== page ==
Ad Effectiveness Research: Sample Representativeness and Non-Response
ADOTAS – Working in research, I often catch myself quoting stereotypes, but only because they end up being true. Minivans are more likely to be driven by moms; Neiman Marcus shoppers are higher-income. And in the world of research, survey-takers are more likely to be women and more likely to be older.
In research-speak, we refer to it as non-response bias or self-selection bias. Essentially, certain segments of the population (e.g., men) are more likely to be non-responders to surveys.
It’s the reality of what happens when you invite someone to fill out a survey and, typically, it’s not a big deal. If I’m looking for a sample of 50 men and 50 women, I could take the proactive step of inviting more men than women to fill out my survey, understanding that fewer men will be willing to take the survey, and at the end the numbers will even out.
Type A Problems
However, taking that proactive step is not always possible. Let’s assume we don’t know the gender of the people we’re inviting to our survey – something I’ll call a type A problem. In this case I just have to invite a bunch of people and look at the gender distribution after I collect the data. And since women are more likely to fill out surveys than men, I might look at my results and find I have 60 women and 40 men. Not exactly my 50/50 split. Well, research affords another tool to turn this situation into the results we want, namely weighting. I can weight down the women and weight up the men. If each man’s opinion is scored 1.25 times, I’ll have the equivalent of 50 men’s opinions, and if each woman’s opinion is scored 0.83 times, I’ll have the equivalent of 50 women’s opinions. So in essence, type A problems are easily solved.
Type B Problems
But what happens if I don’t know the gender breakdown of the people I’m sampling, and I don’t know how many should be men and how many should be women – a type B problem? Let’s walk through that scenario. I invite my sample to take my survey; 70 women and 30 men respond. In this case, I don’t know if the final result should be 50/50 or 60/40 or 70/30 — that data is just not available. Based on the realities of non-response, I can’t really trust the 100 responses I’ve collected, but, then again, I’ve no way to correct the data. This is the challenge with type B problems: They can’t be solved and they don’t produce sound research results. Yet clients are out there paying good money for this kind of data on a daily basis.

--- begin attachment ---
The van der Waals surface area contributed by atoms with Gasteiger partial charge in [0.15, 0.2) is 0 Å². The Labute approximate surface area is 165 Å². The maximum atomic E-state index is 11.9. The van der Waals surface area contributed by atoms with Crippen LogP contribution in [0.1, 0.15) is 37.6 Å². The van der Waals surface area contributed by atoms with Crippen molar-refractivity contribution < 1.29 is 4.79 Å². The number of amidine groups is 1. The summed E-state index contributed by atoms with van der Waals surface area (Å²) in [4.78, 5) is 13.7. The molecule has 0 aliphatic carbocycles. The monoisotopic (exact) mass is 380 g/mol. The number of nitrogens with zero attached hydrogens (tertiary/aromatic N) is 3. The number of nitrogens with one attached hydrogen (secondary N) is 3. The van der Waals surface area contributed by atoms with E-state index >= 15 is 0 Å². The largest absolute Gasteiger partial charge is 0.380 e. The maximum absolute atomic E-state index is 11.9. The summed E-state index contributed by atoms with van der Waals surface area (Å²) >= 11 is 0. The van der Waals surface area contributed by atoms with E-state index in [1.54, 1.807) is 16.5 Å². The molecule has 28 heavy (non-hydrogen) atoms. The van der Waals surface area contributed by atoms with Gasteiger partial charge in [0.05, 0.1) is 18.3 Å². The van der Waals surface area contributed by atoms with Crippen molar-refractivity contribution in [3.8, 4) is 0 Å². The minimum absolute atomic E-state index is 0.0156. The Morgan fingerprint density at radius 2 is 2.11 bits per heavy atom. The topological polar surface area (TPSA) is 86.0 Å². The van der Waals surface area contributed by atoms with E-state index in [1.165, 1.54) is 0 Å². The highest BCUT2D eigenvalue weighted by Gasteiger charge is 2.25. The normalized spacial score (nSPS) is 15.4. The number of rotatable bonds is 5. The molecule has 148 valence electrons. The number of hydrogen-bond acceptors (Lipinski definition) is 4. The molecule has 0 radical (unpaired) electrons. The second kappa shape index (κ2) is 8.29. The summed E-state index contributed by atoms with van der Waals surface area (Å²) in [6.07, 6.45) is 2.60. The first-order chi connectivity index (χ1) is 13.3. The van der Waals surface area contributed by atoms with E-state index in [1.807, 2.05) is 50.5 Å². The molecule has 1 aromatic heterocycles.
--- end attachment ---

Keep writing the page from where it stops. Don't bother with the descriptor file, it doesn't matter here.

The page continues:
Online Ad Effectiveness = Type B Problem
Let me explain that last point in more detail. Your typical ad effectiveness study is run using a pop-up recruitment method. These invitations are triggered randomly at the time of exposure to the advertising. It’s great because it’s random, but at the same time you have no visibility into who’s going to fill out the survey until your study is complete. So what I have here is an example where I don’t have any advance insight into who’s going to get the survey invitation.
As I previously mentioned, this is not a big deal because we should be able to weight the data after the fact to account for any non-response bias. But wait — in an ad campaign, I don’t know who saw my ads in the first place, so I don’t know how to weight the data. I don’t know if I have too many men, or too many women, etc. Essentially, if I have no visibility into the sample prior to the campaign and no idea how the campaign was distributed across demographic audiences, then I’m completely in the dark as to the efficacy of my results. If you’re running studies using these kinds of invites (e.g. Vizu, SafeCount, etc.) then you have this problem whether you’re aware of it or not.